Mikel Arteta could clearly sense it was coming. During the second-half drinks break, he was getting increasingly irate with his players, and was visibly agitated. That’s one thing about these much-discussed intervals. They don’t just offer a chance for managers to talk to their players, but also offer a rare window into their mood and how they speak to them. It’s essentially a dressing room team talk on the pitch.
Tottenham Hotspur had been the inferior side up to that point, and looked very lucky in some moments, but there was nothing close to such agitation. Jose Mourinho was calm. It was as if he knew Arsenal would look to keep playing, and thereby play into his hands.
Arteta knew it too – and that’s how it played out.
Mourinho got an important victory after the discussion of the last week, but within that there was an important point.
This really wasn’t a game won by a Mourinho masterclass, or any of the usual cliches that come out amid the clarity of victory.
It was decided by Arsenal’s ongoing problems, that Arteta is trying to fix.
“Obviously if you give away the two goals away that we have given against these players, it’s very difficult to win a derby,” the Spaniard said.
For their part, Spurs were waiting to expose those problems, and Mourinho was typically engaging when explaining his side’s approach.
“Since Mikel changed to wing-backs, I think they’re playing very well. I thought I needed to give the team a different shape and to control that we would be in a better position to try to win the game.
“They play with [Hector] Bellerin and [Kieran] Tierney really wide and high, then they bring [Pierre-Emerick] Aubameyang and [Nicolas] Pepe or [Bukayo] Saka to the inside.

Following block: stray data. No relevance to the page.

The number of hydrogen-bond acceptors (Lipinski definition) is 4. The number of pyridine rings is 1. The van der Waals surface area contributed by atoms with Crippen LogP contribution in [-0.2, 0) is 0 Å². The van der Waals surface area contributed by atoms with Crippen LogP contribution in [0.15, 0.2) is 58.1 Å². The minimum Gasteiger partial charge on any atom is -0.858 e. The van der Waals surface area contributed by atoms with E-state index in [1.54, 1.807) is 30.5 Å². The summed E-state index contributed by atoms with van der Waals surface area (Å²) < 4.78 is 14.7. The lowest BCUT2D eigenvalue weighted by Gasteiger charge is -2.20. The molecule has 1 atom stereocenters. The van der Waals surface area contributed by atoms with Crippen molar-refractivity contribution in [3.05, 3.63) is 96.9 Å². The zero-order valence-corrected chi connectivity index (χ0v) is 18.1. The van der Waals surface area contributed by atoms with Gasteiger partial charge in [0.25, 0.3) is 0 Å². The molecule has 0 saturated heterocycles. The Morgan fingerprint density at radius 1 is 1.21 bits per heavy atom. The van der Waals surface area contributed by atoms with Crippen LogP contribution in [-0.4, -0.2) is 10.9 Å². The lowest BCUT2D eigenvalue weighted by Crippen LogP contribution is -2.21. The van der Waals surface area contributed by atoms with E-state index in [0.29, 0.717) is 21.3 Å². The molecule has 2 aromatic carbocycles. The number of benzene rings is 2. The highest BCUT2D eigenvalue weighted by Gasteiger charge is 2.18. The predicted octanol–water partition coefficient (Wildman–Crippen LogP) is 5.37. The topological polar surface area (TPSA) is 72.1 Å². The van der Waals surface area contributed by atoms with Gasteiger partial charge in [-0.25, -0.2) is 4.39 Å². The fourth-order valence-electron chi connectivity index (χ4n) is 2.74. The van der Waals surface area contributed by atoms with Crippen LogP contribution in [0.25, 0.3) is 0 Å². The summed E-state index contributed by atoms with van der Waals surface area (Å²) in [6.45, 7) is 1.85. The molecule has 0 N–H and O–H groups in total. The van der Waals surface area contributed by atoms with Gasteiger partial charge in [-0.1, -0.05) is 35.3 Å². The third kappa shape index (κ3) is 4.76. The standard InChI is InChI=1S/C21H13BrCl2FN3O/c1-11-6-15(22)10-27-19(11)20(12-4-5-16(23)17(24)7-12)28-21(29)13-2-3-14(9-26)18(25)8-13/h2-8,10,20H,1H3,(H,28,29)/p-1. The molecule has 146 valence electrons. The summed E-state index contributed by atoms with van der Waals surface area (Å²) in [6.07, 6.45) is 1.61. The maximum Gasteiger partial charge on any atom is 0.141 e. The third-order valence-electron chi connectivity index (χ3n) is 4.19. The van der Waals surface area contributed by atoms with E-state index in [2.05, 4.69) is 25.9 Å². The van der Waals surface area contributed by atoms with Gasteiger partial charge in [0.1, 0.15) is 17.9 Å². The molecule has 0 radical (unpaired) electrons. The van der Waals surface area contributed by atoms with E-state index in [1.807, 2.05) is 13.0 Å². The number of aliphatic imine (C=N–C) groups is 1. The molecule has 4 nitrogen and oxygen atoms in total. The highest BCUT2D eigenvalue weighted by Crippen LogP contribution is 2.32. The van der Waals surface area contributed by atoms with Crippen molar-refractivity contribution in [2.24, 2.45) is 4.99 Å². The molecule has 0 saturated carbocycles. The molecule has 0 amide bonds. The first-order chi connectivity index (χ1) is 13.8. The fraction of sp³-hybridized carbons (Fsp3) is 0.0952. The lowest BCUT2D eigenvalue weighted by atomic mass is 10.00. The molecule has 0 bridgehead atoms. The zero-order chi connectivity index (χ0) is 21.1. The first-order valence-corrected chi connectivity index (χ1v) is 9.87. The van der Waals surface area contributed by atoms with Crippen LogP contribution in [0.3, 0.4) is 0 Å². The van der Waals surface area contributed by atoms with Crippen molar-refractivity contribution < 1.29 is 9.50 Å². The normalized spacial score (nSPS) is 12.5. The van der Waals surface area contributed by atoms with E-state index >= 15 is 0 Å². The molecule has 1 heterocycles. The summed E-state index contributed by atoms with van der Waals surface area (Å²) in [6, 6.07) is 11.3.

“I wanted my back four to be focused on closing the central areas and jumping only to the wing-backs in special occasions. For that I needed a sacrifice from [Moussa] Sissoko and Lucas [Moura].
“Even then we had two targets in attacking transitions and to go on to change the direction of the play.
“So it was our strategy for the game but more important than that was the players. The mentality and the way they embraced the game and the rivalry with Arsenal.”
It worked well on the day – but that’s kind of the point. It’s for the day. Mourinho remains adept at seeing an opposition side’s approach and working out a defensive system for it.
That’s fine in the short term, or one-off games. It is not, however, a sustainable long-term vision – which has been part of the issue.
Arteta is trying to implement that. There were even signs of it against Spurs for much of the game, which made it all the more frustrating for him.
“The way they played today, the personality they showed to come into this ground and show who we are, nullify the opponent, press them high, force them to kick the ball long and defend in a low block which is exactly what we wanted them to do.
“It is mentally tough because your mindset is [that] you’re ahead, you’re controlling the game. Everything we talked about is actually happening and then you just give that moment away and mentally [it] affects the whole mood, momentum and energy.
“Every game something happens, a little margin here, a little margin there and I’m sure we will get there. I’m proud because I’ve never seen them play like the way they did today in this ground so that’s a positive.”
The result was not. Arteta is trying to look at the bigger picture. Mourinho can revel in the day.